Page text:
Now you have to tune your infill to shell overlap. Common values are 10%-20% of your nozzles diameter. You can print the test cube with 100% infill and lower the overlap to the lowest configuration where the infill is still binding to the shell well.
Now you need to optimize your bridging. For this step you should download a good bridging test model from thingiverse. First thing you need for bridging is active cooling. So if you don't have a cooling duct already, you should at least print a temporary one like this and in this case reverse (turn) your extruder fans to blow at your duct. This simple duct is not as good as the one you are going to print in this thing, but it helps you to print the first one and you can print a good one afterwards with it. Except for cooling you might want to configure your printing speed while bridging to a value where you bridges are as good as possible.
The design of this duct is optimized for common 0.4mm nozzles and a layer height of 0.1mm. If you have trouble printing the first few layers with 0.1mm or you run into warping problems don't forget to read the How to avoid warping chapter in this instructions tab over here.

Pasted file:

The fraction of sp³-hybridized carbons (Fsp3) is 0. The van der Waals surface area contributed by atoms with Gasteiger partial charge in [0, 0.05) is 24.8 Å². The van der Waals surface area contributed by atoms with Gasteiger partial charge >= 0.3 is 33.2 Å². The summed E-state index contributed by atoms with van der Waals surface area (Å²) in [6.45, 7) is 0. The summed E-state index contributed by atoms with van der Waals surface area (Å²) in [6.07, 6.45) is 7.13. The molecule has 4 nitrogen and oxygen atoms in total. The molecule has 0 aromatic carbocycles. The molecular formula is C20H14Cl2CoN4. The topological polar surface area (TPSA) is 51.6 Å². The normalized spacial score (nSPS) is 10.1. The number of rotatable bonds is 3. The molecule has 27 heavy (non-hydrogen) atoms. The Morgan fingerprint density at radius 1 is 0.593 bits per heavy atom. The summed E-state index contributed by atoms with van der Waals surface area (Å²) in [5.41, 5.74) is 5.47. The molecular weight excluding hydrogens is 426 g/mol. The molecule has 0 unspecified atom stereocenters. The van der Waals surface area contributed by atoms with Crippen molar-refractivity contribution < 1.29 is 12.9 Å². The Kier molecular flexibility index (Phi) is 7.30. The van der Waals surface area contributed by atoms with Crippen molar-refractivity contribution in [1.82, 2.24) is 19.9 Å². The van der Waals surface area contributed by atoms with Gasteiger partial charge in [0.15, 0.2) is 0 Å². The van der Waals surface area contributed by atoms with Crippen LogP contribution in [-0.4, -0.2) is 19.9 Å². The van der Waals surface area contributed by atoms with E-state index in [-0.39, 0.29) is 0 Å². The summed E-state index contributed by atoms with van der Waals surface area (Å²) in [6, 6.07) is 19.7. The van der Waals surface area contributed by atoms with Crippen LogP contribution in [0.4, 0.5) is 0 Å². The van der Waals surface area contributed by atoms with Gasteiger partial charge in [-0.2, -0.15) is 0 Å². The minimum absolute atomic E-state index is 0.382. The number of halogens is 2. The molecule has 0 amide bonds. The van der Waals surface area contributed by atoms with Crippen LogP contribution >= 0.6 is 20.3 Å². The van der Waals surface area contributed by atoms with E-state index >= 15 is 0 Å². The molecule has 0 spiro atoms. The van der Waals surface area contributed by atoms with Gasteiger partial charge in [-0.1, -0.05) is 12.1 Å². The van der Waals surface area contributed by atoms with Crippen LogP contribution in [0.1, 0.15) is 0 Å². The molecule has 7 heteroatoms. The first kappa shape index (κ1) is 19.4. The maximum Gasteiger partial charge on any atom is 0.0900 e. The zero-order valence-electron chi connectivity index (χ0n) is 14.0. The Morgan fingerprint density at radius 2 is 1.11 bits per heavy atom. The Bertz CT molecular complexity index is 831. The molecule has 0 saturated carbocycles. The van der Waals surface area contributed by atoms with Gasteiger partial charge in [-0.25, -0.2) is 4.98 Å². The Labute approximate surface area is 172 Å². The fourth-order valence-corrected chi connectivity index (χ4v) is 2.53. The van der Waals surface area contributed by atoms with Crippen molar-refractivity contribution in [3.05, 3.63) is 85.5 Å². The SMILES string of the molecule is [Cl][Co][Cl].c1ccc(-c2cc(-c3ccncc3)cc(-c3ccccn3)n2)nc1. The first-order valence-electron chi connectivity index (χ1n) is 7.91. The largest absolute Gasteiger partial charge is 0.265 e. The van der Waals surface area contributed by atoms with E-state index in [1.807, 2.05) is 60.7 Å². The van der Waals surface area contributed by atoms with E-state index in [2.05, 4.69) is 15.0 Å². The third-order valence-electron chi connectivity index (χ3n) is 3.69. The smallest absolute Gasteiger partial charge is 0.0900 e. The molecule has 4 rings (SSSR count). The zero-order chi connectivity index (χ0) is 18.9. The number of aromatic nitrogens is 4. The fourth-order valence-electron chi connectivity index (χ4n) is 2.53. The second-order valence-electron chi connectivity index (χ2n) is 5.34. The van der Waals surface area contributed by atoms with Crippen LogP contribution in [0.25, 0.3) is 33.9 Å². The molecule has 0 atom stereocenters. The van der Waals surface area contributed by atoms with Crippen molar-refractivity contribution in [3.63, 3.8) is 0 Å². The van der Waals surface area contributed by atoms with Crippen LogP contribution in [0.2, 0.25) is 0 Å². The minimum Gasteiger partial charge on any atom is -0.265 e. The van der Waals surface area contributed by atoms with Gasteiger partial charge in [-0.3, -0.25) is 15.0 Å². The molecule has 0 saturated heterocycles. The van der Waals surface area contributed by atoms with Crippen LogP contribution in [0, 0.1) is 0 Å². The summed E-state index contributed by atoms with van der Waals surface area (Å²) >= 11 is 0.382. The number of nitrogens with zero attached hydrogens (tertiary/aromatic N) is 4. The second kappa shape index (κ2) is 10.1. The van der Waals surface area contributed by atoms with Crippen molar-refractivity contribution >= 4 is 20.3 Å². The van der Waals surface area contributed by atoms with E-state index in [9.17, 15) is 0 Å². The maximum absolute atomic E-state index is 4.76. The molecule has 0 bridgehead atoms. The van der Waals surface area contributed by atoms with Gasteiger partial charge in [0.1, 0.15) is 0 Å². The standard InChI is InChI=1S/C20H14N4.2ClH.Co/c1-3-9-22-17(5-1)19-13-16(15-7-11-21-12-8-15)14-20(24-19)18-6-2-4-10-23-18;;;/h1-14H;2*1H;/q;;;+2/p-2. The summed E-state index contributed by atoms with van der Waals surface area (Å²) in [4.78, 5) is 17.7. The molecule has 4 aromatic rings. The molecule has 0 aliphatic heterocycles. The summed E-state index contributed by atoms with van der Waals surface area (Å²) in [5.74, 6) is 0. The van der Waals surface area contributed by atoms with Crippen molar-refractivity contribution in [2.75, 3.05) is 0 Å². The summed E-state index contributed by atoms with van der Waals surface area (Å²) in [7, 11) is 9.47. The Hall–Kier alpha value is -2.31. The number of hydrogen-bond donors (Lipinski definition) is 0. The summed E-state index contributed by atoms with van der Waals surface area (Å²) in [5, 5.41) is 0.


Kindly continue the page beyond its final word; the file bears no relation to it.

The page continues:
Which files to print:
Please don't be too harsh on me, if you run into problems printing this duct. It's printing fine on all of my 3 printers and subsequently you have to tune your printer, your slicer knowledge and/or buy better filament.
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Active Cooling Fan Duct v2 for Replicator 1 / Duplicator 4 / FlashForge / CTC by thruit00 is licensed under the Creative Commons - Attribution - Share Alike license.
What does this mean?
- You must attribute (give credit) to the creator of this Thing.